You’ve got this thing you’re working on.
That thing you really should do every day for maximum effect.
That thing you talk about a lot.
Writing blog posts; taking pictures; making art; practicing an instrument; contacting new people; reading books; learning languages and shooting videos.
But little materializes, if at all. You love the idea of it, and you think about it all the time. You know you have the talent to create great things, but you’re flagging.
The project is falling behind because you’re not using your day ‘efficiently’ enough. You’re not an energetic person. You’re ‘lazy’. Or you have too many other things on your plate to give it a really good go.
You drop into your bed at night and you let out a big sigh. Maybe tomorrow.
This sucks because it gnaws at you. We only live once, and you’re not doing that thing.
We don’t give our project the time and energy it deserves to gather momentum; to gain traction; to develop our skills and to really turn it into something that makes a dent on ourselves and maybe even the world.
Maybe you just weren’t cut out for it.
And you stop.
Wait. Don’t give up. And if you already did, just listen up for a second.
Your project isn’t dead yet. You can still resuscitate — put it on life support and then wake it up again…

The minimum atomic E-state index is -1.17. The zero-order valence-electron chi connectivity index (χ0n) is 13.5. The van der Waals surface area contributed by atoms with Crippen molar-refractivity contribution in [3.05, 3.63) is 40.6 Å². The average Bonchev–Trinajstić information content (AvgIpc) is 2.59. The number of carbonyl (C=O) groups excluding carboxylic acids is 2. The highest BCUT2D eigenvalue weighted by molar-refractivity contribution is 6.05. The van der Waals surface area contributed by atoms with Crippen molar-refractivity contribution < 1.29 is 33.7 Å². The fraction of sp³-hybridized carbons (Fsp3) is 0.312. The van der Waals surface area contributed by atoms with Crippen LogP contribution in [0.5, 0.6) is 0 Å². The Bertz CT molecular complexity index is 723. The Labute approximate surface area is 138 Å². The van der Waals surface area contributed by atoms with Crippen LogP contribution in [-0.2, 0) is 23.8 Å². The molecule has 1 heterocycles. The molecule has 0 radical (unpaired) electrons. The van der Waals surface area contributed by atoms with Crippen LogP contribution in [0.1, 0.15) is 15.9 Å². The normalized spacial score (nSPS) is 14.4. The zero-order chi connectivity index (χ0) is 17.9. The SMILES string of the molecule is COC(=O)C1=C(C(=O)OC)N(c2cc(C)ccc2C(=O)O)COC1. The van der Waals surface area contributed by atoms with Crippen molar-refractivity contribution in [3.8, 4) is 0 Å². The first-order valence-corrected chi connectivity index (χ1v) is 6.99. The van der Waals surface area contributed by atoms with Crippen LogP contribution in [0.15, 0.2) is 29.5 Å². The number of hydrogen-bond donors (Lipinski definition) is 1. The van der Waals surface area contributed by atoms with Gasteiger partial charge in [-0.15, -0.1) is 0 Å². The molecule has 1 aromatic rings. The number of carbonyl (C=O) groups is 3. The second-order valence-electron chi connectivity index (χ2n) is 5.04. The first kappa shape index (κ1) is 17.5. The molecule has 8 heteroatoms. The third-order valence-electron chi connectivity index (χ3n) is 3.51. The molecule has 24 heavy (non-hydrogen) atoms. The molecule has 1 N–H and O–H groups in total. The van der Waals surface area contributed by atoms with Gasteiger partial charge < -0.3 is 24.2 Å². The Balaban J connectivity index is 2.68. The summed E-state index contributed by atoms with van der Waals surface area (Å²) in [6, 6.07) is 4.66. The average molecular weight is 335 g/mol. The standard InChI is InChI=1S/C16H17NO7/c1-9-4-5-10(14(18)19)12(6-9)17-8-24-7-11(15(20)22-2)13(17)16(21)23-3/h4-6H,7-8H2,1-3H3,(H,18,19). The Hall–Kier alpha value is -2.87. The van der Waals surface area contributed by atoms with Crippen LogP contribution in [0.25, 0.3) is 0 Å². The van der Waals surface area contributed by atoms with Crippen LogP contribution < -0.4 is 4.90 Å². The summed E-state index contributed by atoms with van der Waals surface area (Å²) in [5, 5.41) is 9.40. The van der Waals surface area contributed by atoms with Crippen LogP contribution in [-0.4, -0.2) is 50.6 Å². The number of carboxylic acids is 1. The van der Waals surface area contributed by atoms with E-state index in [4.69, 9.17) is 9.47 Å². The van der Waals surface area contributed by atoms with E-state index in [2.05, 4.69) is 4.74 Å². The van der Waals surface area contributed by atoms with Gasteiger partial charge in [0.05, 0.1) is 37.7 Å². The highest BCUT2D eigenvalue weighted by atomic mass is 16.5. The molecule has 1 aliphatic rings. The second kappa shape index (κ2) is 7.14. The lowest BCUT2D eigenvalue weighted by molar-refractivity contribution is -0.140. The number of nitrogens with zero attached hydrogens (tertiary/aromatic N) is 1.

When you strip things down.
Not your clothes. But simplify what it was that you required of you.
If you set out to write 500 words a day. Why did you stop? You can write 100; 50; 20.
Spend an hour learning a language each day? Why did you stop? You could learn for 5 minutes.
Make a 5-minute video every week? Why did you stop? You could make a 15 second Instagram video.
Many people say that you should go all in. To just do it. To 10X. To work like an animal.
But most don’t. Not because they’re lazy, but because they haven’t grown into that kind of person yet.
That kind of person.
Consistency is what creates ‘kinds’ of people.
You must become consistent before you become great.
Like A comes before B.
You must produce day after day after day before you make a lot of beautiful work that people love. Figure out what it would take so that you could do something with less effort, and keep doing it. Even if it’s one minute a day.
Figure out what it would take so that you could do something with less effort, and keep doing it. Even if it’s one minute a day.
There’s nothing shameful in making tiny things, but there is shame in stopping that thing the world needed.
Needing to work on ‘one thing at a time’ is no excuse. Have a flagship focus (80%), but allow for one or two side projects (20%). You can keep those other plates spinning.
Do that tiny thing, do it every day, and build the habit. Some people say it takes 21 days to cement a habit. So do that. Small stuff for 21 days.
Time is ticking, and you know this. You must make this easier for yourself. We’re all relying on you.
Buy a wall calendar and get friendly with that big blue pen in your drawer.
Now that you have your habit screwed down tight – NOW you can start adding more to it. The energy and experience of habit oozes into the creative work, strengthening it, every time you return to it.
Your project is back on track.
It’s coded into your muscle memory.
You’re carving your groove.